The NSTEP Blog

How to Add More Whole Foods to Your Diet

Written by: Jessica Schafers, NSTEP Health Champion – Edmonton, AB

Greetings NSTEPpers!

What if we told you that eating a diet rich in whole foods could help reduce the risk of developing chronic diseases? Well, it’s true, and with summer soon approaching, there will be an abundance of delicious, healthy, whole foods available! 

Keep in mind that not all processed foods are unhealthy. For example, cheese and canned salmon are technically processed foods but are still healthy options!

But what ARE whole foods anyway?

Whole foods are found in nature – or as close as it comes to being in their natural form. Think of foods that can be found in your gardens, such as fresh strawberries and cucumbers; or things like fish and whole-grain rice. Another way to describe these foods is unprocessed foods. 

Processed Foods

When foods are processed, they typically have added salt, sugar, and fats for several reasons like enhancing taste, extending shelf life, and creating a variety of new foods for consumers. 

Sounds great, right? 

Well, and I’m sure you saw this coming… there’s a catch

Eating an excess of these things (salt, sugar, and fat) can lead to obesity, which is a risk factor for many chronic diseases including type 2 diabetes and heart disease.

The Canada Food Guide uses the terms ‘unprocessed or minimally processed’ and ‘ultra-processed’ to categorize foods as healthy and less healthy. In general, the more processed the food, the more salt, sugar, and fat – think processed meats, sugary cereals, deep-fried foods, and sugary beverages. 

But keep in mind that not all processed foods are unhealthy. For example, cheese and canned salmon are technically processed foods but are still healthy options!


Why should I eat more whole foods?

Whole foods are packed with more nutrients like vitamins and minerals that your body needs every day. 

For example, whole grains have all the parts of the grain (bran, endosperm, and germ) so they are higher in fibre and other nutrients compared to refined grains. They also don’t have the added sugar, salt, and fats.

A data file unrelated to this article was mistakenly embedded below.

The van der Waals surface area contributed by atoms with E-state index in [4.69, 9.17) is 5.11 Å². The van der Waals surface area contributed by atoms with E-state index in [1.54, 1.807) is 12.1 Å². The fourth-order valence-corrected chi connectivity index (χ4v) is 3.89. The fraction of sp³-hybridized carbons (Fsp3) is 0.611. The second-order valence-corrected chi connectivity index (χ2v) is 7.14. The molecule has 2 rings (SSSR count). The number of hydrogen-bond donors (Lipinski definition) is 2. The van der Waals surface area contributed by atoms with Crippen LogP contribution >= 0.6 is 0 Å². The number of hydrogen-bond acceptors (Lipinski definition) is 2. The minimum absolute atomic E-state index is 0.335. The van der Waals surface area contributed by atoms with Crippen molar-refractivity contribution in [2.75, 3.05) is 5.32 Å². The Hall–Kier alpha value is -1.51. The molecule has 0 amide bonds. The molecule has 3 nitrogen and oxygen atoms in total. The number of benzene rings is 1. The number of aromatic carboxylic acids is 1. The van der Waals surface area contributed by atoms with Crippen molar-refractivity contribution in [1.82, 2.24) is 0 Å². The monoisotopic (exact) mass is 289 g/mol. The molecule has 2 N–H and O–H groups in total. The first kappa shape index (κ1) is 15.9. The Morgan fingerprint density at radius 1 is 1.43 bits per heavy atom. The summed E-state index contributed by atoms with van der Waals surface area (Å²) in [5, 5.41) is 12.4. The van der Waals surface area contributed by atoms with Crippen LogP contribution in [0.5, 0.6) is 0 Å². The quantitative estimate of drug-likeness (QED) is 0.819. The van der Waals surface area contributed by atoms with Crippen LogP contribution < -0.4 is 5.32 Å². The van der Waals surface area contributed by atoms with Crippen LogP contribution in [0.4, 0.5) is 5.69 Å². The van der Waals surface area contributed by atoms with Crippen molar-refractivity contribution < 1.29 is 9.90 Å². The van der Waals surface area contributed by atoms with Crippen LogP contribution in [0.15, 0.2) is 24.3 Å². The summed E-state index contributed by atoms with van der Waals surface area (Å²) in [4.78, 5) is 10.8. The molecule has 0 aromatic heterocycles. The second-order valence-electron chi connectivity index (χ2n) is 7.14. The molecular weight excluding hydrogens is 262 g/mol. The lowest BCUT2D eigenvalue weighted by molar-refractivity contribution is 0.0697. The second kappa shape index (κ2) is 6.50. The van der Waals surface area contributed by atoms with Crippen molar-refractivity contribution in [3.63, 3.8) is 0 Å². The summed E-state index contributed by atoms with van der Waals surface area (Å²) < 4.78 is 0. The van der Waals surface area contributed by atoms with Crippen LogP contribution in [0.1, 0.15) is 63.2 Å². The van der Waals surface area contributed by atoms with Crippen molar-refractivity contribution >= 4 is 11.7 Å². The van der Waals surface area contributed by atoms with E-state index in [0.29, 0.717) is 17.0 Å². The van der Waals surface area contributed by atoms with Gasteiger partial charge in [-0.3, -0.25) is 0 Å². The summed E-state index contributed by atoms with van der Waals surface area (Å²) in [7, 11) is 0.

Compare a potato to a potato chip – the potato chip is high in fats and salt. Or compare canned fruit cocktail salad to a homemade fruit salad – the homemade fruit salad will not have all the added sugar from the syrup.


What about water?

When looking to quench your thirst, consider water as your first choice. 

Fruit juices and sugary beverages are processed foods. High intakes are associated with dental decay (cavities) and an increased risk of overweight, obesity, and type 2 diabetes. 

Not only that, but water is also essential in helping to regulate our body temperature, digest food, carry nutrients around our body, rid the body of waste, and regulate bowel movements. 

Most people will need at least 8-9 cups of water every day. When being physically active or sweating, your body’s need for water increases. 

Dehydration can occur before physical signs appear, so it is important to drink water before you are thirsty, especially during the hot summer months. Some foods have higher water content and can help you hydrate. 

For example: 

  • Lettuce, celery, and cucumber
  • Melons like watermelon, cantaloupe, and honeydew
  • Strawberries and many other sources of fruit
  • Soups
  • Unsweetened milk

Tips on how to add more whole foods to your diet

1. Cook at home. 

Home-cooked meals with simple ingredients can help eliminate the extra salt, sugar, and fat in your diet. 

2. Use herbs for flavour. 

Try using fresh or dried herbs like thyme and rosemary to flavour your food instead of salt or high sodium spice blends. An at-home herb garden can make using fresh herbs more affordable and convenient!

3. Seasonal vegetables and fruits. 

In-season produce is more flavourful and affordable than out of season. Frozen is an excellent alternative to fresh as there is very little nutrient loss during the freezing process. Canned can be a great alternative, but keep an eye on the added salt and sugars (i.e. look for words like “No Salt Added”).

4. Choose whole grains like whole grain pasta, rice, and bread. 

Keep in mind that whole wheat and multigrain may not mean whole grain, so check the ingredient list and look for the words “whole grain” followed by the name of the grain, like whole grain oats and whole-grain wheat. 

5. Choose lean meats, fish, and plant-based proteins like beans more often. 

Avoid processed meats like hot dogs, sausages, ham, and beef jerky, which are high in salt and less healthy fats.

6. Carry a water bottle with you. 

Drinking water throughout the day before you feel thirsty can help you beat the summer heat and stay hydrated.

Eating more whole foods and drinking water are part of creating healthy eating patterns and living a healthy lifestyle. For more information on healthy eating, go to the Canada Food Guide Website:

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